Add it up and when he was healthy Jordan played 337 of 612 snaps. That’s about 55 percent of the plays, amounting to a heavy part-time load. When he played in 2013 he was targeted 7.8 times per game. Last year his targets per game (again not counting the games he left early due to injury) stood at 6.9. Despite being healthy, he was virtually ignored in games against the Vikings (1 target), Eagles (2), and Bucs (2).
I shouldn’t give the impression here that Reed was not used at all. His 65 total targets were fourth on the team and more than anyone besides the top three wide receivers, despite missing five games.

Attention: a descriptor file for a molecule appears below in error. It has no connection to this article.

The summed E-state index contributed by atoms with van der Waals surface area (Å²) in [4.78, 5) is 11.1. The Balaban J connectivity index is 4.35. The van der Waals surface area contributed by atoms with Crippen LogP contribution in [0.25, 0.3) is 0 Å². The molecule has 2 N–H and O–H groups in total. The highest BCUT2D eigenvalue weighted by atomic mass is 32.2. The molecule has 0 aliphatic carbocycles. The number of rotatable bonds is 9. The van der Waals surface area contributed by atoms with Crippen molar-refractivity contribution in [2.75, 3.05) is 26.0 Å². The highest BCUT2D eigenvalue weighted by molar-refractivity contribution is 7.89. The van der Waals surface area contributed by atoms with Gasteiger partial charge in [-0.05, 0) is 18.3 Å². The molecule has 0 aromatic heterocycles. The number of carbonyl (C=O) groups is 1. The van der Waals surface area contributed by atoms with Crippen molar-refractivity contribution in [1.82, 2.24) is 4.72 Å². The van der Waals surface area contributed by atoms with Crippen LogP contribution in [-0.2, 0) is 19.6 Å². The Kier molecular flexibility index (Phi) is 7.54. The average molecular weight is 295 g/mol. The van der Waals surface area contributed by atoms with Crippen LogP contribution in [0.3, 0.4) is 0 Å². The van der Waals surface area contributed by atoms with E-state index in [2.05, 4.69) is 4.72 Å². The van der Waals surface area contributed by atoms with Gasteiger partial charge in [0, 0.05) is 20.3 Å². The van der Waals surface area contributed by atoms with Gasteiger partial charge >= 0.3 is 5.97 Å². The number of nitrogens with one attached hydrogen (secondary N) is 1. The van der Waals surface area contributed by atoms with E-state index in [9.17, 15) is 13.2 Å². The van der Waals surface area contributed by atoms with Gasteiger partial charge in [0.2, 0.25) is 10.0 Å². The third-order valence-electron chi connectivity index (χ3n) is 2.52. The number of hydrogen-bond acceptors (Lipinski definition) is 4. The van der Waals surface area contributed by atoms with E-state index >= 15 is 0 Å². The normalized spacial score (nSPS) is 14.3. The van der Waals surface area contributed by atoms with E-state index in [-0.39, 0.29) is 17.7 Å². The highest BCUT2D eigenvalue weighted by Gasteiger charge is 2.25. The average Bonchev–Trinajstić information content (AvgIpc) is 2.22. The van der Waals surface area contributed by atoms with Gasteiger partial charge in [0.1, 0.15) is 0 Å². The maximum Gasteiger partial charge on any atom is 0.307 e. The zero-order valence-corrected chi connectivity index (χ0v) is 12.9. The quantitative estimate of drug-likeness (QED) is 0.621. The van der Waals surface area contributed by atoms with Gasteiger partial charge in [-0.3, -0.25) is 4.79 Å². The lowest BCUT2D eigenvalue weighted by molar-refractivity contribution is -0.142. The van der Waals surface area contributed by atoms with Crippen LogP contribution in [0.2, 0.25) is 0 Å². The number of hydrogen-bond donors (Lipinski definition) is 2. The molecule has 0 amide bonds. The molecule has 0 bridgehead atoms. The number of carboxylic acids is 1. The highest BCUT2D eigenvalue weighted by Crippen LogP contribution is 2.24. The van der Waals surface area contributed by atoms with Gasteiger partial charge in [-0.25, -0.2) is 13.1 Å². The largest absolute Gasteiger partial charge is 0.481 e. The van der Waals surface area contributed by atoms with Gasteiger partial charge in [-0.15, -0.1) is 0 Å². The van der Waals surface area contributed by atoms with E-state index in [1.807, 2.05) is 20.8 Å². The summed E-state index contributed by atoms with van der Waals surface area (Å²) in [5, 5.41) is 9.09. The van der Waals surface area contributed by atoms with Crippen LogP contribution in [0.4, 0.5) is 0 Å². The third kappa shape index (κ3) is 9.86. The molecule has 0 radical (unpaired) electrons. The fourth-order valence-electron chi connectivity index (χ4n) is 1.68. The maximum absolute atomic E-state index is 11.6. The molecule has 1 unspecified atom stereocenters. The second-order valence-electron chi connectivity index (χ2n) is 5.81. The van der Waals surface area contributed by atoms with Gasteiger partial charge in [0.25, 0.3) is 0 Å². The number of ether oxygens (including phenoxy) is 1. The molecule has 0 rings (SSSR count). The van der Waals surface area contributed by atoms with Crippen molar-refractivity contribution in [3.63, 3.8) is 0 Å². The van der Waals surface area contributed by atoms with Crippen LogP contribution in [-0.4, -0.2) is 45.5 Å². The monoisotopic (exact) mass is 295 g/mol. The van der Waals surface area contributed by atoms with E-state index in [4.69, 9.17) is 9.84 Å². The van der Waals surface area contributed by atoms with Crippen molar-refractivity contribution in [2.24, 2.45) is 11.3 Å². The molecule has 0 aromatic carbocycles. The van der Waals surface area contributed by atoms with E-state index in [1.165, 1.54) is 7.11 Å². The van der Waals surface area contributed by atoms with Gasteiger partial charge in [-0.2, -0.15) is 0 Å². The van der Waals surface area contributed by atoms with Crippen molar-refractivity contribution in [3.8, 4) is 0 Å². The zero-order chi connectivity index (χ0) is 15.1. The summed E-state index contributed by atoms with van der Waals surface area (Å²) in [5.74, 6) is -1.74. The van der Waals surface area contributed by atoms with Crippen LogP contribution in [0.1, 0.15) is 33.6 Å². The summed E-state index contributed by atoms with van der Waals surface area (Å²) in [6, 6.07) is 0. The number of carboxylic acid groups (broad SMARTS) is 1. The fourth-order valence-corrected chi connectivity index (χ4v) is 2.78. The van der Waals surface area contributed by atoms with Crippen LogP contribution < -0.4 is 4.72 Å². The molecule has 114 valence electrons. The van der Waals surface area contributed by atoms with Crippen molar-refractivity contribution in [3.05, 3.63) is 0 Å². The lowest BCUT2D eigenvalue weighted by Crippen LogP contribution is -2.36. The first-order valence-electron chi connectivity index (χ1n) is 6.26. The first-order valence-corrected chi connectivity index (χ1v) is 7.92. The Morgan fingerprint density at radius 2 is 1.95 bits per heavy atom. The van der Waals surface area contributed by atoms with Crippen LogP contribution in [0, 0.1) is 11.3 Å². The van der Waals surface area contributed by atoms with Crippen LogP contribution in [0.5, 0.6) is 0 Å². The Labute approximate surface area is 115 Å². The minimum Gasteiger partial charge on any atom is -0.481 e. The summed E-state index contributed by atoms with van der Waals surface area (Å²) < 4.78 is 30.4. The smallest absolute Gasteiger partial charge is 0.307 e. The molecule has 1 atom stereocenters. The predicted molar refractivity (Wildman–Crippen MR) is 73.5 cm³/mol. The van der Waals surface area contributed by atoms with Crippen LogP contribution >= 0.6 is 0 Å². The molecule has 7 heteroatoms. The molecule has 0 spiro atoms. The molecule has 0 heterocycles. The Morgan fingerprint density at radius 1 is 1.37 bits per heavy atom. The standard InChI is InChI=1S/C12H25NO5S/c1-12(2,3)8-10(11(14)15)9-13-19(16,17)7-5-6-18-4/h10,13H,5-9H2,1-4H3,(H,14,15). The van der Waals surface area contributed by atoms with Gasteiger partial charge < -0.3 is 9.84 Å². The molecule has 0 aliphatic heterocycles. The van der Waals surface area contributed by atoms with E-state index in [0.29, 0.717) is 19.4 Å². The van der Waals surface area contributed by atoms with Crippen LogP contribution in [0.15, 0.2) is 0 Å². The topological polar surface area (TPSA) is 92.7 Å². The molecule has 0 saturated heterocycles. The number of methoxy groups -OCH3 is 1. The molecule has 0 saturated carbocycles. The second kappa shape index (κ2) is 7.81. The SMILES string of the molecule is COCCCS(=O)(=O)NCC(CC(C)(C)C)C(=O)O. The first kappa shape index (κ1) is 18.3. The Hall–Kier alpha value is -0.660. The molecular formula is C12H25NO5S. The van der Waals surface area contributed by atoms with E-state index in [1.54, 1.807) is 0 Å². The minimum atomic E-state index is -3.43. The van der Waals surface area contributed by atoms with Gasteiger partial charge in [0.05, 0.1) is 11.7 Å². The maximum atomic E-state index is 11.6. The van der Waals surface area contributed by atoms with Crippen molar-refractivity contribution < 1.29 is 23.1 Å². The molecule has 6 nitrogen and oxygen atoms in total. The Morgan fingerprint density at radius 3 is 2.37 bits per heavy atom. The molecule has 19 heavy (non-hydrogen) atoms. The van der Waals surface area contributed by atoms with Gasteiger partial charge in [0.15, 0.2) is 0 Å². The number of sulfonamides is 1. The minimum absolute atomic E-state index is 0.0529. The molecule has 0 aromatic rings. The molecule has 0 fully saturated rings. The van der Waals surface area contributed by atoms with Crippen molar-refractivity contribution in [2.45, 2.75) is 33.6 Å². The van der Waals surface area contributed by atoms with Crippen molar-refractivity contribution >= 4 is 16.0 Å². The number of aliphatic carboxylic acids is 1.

Still, it’s hard to look at the snap counts and targets and figure that Reed will be a “major part” of the offense even if he’s healthy. That could change but probably not initially. I can see him starting out the year playing about half of the snaps and if he stays on the field his workload could increase to where he’s playing, say, 70 percent of the snaps. If he’s on the field more his targets will increase and he could become more of a part of the offense.
But it all starts with Reed staying healthy. If that happens I’m sure that the team will figure out ways to take advantage of his considerable talents.
If Reed were to average 6.9 T/G over a full 16-game season, it works out to 110 targets, which would have been the 5th-most among tight ends last season. His problem is that he can't seem to stay healthy and isn't currently healthy enough to practice. Tandler mentions that Reed's playing time may increase as the season wears on.